The added challenges of remote work hiring haven’t helped this issue, either. Garatti points out that, “A leading insurance provider in the U.K., Zurich, tested out writing ‘remote work policy’ on 80% of their job descriptions — and significantly increased applications from women and achieved gender parity in one year. But, in our survey, only 27% of organizations were publishing those policies.”
To fix these communication disconnects between companies and women candidates, employers use AI-driven recruitment technology to vet communication at each point of contact in the recruitment process. We’ve seen this work with tools like Textio, which increased the number of women applicants at enterprises like Johnson & Johnson by checking their job descriptions for non-inclusive language.
Enterprises with high-volume hiring and big diversity recruitment expectations use Hiretual to identify potential communication problems in their pipeline with our AI-powered reports page. On average, hiring teams on Hiretual see a 27% drop-off in women candidates at each hiring process stage.
If a team analyzes their performance reports and notices drop-off rates double after the first engagement touchpoint, they could reevaluate language in outreach templates for messaging that may be offending women. At that point, a team now has the data to explain candidate activity and identify bottlenecks preventing them from successfully hiring women.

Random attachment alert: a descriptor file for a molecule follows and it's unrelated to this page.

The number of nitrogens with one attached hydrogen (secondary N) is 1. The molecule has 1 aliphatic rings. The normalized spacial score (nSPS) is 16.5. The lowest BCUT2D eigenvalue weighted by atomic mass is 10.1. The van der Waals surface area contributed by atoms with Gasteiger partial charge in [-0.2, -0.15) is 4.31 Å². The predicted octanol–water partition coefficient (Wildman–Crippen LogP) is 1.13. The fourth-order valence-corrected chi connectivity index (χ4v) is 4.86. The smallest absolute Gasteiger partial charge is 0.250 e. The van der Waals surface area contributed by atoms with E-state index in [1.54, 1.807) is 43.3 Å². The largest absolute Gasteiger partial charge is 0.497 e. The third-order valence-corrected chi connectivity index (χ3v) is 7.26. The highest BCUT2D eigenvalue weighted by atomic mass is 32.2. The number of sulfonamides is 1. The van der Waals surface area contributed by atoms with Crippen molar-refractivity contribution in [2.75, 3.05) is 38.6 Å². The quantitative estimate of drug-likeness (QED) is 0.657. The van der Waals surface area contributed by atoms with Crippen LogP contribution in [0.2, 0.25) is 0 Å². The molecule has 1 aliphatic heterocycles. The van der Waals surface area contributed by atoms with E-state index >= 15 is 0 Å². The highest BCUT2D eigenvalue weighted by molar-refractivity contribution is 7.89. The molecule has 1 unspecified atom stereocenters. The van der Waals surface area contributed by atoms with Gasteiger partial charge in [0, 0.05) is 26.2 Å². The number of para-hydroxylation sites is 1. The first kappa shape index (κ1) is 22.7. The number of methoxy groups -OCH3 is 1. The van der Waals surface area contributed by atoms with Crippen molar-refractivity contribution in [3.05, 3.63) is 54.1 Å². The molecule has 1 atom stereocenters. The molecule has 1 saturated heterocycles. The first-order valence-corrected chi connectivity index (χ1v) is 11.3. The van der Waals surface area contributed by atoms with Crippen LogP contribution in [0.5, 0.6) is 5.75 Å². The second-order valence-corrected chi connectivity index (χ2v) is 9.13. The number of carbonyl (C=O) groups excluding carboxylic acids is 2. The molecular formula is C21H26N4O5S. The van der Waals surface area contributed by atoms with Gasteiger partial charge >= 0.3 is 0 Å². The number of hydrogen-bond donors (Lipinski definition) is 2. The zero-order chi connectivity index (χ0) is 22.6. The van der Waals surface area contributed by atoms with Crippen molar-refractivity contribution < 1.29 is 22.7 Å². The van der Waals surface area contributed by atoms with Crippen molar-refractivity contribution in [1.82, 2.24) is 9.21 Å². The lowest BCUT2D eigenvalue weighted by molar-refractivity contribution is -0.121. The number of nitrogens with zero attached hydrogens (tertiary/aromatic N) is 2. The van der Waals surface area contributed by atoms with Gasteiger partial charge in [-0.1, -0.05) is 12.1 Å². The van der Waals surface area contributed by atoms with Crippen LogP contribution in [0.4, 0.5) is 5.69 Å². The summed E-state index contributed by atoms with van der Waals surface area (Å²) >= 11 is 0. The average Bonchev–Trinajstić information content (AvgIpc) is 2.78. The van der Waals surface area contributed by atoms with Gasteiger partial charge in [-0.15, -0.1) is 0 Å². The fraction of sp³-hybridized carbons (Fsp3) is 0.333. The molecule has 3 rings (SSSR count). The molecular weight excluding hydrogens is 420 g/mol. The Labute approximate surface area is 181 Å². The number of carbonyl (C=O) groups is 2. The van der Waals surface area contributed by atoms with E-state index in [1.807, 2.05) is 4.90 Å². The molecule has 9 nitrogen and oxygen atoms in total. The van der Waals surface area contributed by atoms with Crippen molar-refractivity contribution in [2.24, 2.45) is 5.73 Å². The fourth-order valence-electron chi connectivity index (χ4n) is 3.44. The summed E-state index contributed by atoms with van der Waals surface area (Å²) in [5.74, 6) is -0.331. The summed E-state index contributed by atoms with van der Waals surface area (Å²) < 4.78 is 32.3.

Keep yourself and your team in check
When arguing against AI’s productivity for hiring women, some refer to AI platforms that used algorithms to rank candidates based on everything from “word choice to facial movements” during video interviews. As a result, there were concerns that “traditional applicants (white, male) would rank more employable than others. If your company’s goal is to overcome gender inequality, this use case for AI would likely impede your efforts.
Technology may take the blame for these situations, but employers must recognize their responsibility to be cognizant of their intentions during the hiring process. When teams use AI to automate interviews, subjectively judge candidate intelligence, and rank candidates based on potentially biased algorithms, they risk using technology to step in for a recruiter’s critical-thinking skills.
Instead, teams should use AI to automate objective assessments, measure team performance, and increase data transparency for employers to meet workplace equality goals.
Looking beyond the numbers
As a professor of innovation at IMD, Michael Wade explains, “Tools at our fingertips are only one piece of the puzzle. What we’re missing is the right mindset.” This lesson is one we can apply towards using technology to further workplace equality.
In addition to tech and data-driven DE&I processes, professionals at every level will have to prioritize the right mindset and attitudes in the workplace.
This includes giving women and underrepresented talent equal respect, confidence, and compensation to do their job. It involves trusting them the same way you would any employee. It also ensures that those candidates feel supported, whether through mental health check-ins, employee resource groups, or safe workplace communication channels.
When we combine the right mindset with the right tools, we can overcome any challenge. I hope that soon I can look back on this article with joy, knowing that AI technology helped us achieve workplace equality once and for all.